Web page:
Tether has seen its market capitalization fall for the first time in nine months amid a shaky stablecoin market.
That organization also said the entire stablecoin universe shrank for a 17th consecutive month, falling 0.4% to around $125 billion.
As Bloomberg noted, trading volume in the estimated $1 trillion digital-asset sector has fallen this year as interest rates climb, regulators step up their oversight and investors lose interest. Nevertheless, Tether is still the most traded cryptocurrency on the market.
“This ongoing decline reflects not just low trading volumes on centralized exchanges but also a reduced activity in the DeFi space,” said Jacob Joseph, a CCData research analyst.
But despite turmoil in the crypto sector — which has led to, among other things, Binance pulling its stablecoin — Joseph told Bloomberg there are still indications that the stablecoin sector may have bottomed out.
“Although it is early to say if the market cap of stablecoins has finally hit a bottom, there are encouraging signs that hint at some inflow of capital,” he said.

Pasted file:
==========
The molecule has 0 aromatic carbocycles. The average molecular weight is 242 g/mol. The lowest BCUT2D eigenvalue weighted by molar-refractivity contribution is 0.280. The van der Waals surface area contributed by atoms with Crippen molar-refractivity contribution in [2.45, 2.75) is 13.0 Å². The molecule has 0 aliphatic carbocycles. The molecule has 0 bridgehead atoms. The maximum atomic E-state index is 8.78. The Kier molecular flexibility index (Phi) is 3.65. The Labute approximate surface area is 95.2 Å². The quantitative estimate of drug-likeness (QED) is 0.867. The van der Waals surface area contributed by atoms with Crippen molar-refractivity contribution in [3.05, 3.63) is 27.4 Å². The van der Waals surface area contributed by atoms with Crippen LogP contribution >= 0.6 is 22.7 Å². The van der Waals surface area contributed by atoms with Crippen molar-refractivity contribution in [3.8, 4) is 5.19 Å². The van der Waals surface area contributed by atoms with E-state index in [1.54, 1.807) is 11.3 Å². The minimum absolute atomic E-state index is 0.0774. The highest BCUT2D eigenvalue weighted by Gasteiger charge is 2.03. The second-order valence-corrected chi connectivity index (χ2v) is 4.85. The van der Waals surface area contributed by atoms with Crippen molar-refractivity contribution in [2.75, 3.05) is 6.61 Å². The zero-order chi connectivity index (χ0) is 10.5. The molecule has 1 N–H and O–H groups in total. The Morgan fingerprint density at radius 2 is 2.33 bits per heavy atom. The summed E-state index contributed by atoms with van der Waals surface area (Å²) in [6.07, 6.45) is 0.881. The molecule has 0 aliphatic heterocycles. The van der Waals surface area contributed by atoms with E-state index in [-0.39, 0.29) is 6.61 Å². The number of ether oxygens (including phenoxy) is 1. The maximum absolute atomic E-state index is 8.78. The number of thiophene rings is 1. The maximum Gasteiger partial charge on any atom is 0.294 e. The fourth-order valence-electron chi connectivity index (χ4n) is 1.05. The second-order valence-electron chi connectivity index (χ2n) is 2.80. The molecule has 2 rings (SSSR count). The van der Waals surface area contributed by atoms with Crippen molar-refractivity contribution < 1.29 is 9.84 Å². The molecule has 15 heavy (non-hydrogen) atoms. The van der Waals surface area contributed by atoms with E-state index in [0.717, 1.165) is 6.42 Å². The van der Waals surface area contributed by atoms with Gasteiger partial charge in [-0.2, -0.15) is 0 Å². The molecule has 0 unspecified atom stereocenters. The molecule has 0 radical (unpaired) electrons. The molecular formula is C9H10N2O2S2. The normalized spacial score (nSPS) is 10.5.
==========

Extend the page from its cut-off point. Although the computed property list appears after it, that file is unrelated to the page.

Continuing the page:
Last month also saw some positive news for the stablecoin sector, the report says, such as PayPal’s debut of its stablecoin. As PYMNTS wrote, that launch “opens the door to a wider discussion of where the digital offerings’ place lies within commerce.”
“For PayPal, the fact that an ecosystem is already firmly entrenched means that there may be a wider path for stablecoins to make inroads into commerce, moving beyond a status of an ‘onramp’ into crypto,” that report said.
Elsewhere on this front, a trio of Republican lawmakers last week criticized the Federal Reserve’s plan to regulate stablecoins.
That plan unveiled earlier in August, requires member banks that deal with stablecoins to get written permission from the central bank before issuing, holding, or transacting in dollar tokens.
“The requirement is aimed at ensuring that banks have appropriate risk management practices in place, including systems to identify and monitor potential risks such as cybersecurity threats and illicit finance risks,” PYMNTS wrote earlier this week.
The GOP lawmakers say the Fed was undercutting congressional plans for laws governing stablecoins and warned the regulations would scare banks away from the crypto sector.
“Congress understands the need to provide regulatory certainty for payment stablecoins and the broader digital asset ecosystem,” their letter said. “A regulatory framework established by Congress will better protect consumers and provide certainty to market participants.”